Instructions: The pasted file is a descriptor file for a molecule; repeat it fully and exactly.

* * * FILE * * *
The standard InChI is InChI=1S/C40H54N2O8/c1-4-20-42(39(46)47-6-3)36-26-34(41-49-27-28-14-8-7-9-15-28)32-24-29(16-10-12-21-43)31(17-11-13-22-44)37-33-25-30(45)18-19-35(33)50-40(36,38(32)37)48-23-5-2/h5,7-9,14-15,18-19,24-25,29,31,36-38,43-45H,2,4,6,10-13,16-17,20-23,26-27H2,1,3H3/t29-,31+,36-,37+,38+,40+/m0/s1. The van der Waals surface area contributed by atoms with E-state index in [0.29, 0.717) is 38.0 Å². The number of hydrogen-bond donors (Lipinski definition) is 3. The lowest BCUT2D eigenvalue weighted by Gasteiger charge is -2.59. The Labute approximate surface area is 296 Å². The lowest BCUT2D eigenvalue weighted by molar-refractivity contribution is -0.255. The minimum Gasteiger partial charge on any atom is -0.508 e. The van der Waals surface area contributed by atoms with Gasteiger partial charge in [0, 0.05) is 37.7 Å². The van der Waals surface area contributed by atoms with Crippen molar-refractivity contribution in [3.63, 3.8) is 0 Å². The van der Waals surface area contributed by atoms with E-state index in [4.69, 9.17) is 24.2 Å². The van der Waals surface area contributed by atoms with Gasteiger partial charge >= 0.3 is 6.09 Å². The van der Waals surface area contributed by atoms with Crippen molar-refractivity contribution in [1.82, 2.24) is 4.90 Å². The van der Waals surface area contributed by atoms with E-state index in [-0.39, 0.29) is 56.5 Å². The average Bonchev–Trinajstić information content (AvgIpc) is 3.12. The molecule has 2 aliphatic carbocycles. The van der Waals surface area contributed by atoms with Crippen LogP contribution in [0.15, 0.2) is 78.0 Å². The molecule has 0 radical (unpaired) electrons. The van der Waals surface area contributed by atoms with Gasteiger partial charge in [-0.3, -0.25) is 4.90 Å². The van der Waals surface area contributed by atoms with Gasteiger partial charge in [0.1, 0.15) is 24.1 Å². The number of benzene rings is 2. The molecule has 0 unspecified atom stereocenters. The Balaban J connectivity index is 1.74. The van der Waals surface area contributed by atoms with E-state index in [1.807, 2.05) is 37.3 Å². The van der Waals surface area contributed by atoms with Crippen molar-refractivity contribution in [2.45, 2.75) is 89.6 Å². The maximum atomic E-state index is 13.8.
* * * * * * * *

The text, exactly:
The standard InChI is InChI=1S/C40H54N2O8/c1-4-20-42(39(46)47-6-3)36-26-34(41-49-27-28-14-8-7-9-15-28)32-24-29(16-10-12-21-43)31(17-11-13-22-44)37-33-25-30(45)18-19-35(33)50-40(36,38(32)37)48-23-5-2/h5,7-9,14-15,18-19,24-25,29,31,36-38,43-45H,2,4,6,10-13,16-17,20-23,26-27H2,1,3H3/t29-,31+,36-,37+,38+,40+/m0/s1. The van der Waals surface area contributed by atoms with E-state index in [0.29, 0.717) is 38.0 Å². The number of hydrogen-bond donors (Lipinski definition) is 3. The lowest BCUT2D eigenvalue weighted by Gasteiger charge is -2.59. The Labute approximate surface area is 296 Å². The lowest BCUT2D eigenvalue weighted by molar-refractivity contribution is -0.255. The minimum Gasteiger partial charge on any atom is -0.508 e. The van der Waals surface area contributed by atoms with Gasteiger partial charge in [0, 0.05) is 37.7 Å². The van der Waals surface area contributed by atoms with Crippen molar-refractivity contribution in [3.63, 3.8) is 0 Å². The van der Waals surface area contributed by atoms with E-state index in [4.69, 9.17) is 24.2 Å². The van der Waals surface area contributed by atoms with Gasteiger partial charge >= 0.3 is 6.09 Å². The van der Waals surface area contributed by atoms with Crippen molar-refractivity contribution in [1.82, 2.24) is 4.90 Å². The van der Waals surface area contributed by atoms with E-state index in [-0.39, 0.29) is 56.5 Å². The average Bonchev–Trinajstić information content (AvgIpc) is 3.12. The molecule has 2 aliphatic carbocycles. The van der Waals surface area contributed by atoms with Crippen LogP contribution in [0.15, 0.2) is 78.0 Å². The molecule has 0 radical (unpaired) electrons. The van der Waals surface area contributed by atoms with Gasteiger partial charge in [-0.3, -0.25) is 4.90 Å². The van der Waals surface area contributed by atoms with Gasteiger partial charge in [0.1, 0.15) is 24.1 Å². The number of benzene rings is 2. The molecule has 0 unspecified atom stereocenters. The Balaban J connectivity index is 1.74. The van der Waals surface area contributed by atoms with E-state index in [1.807, 2.05) is 37.3 Å². The van der Waals surface area contributed by atoms with Crippen molar-refractivity contribution in [2.45, 2.75) is 89.6 Å². The maximum atomic E-state index is 13.8.